Getting started with Red Hat OpenShift Service on AWS (ROSA)
Red Hat® OpenShift® Service on AWS (ROSA) is a fully-managed turnkey application platform that allows you to focus on what matters most, delivering value to your customers by building and deploying applications. Red Hat and AWS site reliability engineering (SRE) experts manage the underlying platform so you don’t have to worry about the complexity of infrastructure management.
See this video with the full transcript here.
ROSA provides seamless integration with a wide range of AWS compute, database, analytics, machine learning, networking, mobile, and other services to further accelerate the building and delivering of differentiating experiences to your customers.
The latest version of ROSA makes use of AWS Security Token Service (STS) to obtain credentials to manage infrastructure in your AWS account. AWS STS is a global web service that allows the creation of temporary credentials for identity and access management (IAM) users or federated users. ROSA uses this to assign IAM roles short-term, limited-privilege, security credentials. These credentials are associated with IAM roles that are specific to each component that makes AWS API calls. This better aligns with principles of least privilege and is much better aligned to secure practices in cloud service resource management. The ROSA CLI tool manages the STS credentials that are assigned for unique tasks and takes action upon AWS resources as part of OpenShift functionality.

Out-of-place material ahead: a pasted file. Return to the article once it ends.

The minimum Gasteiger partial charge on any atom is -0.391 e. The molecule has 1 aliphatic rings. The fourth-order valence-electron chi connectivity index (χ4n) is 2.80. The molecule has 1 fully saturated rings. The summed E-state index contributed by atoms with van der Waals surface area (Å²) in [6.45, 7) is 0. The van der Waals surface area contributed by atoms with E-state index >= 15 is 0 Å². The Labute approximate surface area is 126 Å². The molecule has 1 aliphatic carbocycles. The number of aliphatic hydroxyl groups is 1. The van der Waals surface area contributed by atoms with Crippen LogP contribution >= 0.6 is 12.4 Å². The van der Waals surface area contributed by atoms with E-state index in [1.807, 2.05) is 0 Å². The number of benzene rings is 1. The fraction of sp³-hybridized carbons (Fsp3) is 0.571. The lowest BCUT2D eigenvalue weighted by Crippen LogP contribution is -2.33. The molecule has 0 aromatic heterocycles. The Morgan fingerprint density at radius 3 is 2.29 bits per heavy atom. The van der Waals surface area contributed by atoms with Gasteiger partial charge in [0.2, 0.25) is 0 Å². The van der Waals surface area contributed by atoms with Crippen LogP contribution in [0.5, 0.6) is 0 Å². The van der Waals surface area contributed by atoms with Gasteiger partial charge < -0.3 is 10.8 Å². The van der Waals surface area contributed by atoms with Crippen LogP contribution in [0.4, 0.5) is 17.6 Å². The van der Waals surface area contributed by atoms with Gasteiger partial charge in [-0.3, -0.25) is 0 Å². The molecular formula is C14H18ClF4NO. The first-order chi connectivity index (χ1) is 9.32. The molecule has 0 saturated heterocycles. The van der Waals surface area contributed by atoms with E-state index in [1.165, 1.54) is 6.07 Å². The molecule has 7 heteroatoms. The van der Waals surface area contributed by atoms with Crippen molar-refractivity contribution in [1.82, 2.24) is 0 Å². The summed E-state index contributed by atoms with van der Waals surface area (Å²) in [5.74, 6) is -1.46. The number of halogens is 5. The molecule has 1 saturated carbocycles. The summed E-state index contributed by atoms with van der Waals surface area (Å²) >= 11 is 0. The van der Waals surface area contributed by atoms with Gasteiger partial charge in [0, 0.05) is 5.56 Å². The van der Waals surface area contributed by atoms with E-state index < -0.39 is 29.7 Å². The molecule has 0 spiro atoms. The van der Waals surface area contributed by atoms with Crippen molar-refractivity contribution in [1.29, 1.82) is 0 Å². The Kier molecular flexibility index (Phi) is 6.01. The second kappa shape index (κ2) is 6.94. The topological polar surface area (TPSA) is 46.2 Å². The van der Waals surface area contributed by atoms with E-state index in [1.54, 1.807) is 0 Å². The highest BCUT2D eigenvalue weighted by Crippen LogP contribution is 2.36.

In this learning path, you will set up your AWS account, deploy your first cluster on ROSA using AWS STS, and learn how to manage environments.
What do you need before starting?
What will you get?
- Experience setting up and deploying a ROSA cluster
- Experience performing common tasks like:
- User access and elevated permissions
- Managing worker nodes
- Scaling and autoscaling
- Deleting the cluster
- A prepared environment ready for application deployment
This learning path is for operations teams or system administrators
Developers may want to check out developers.redhat.com.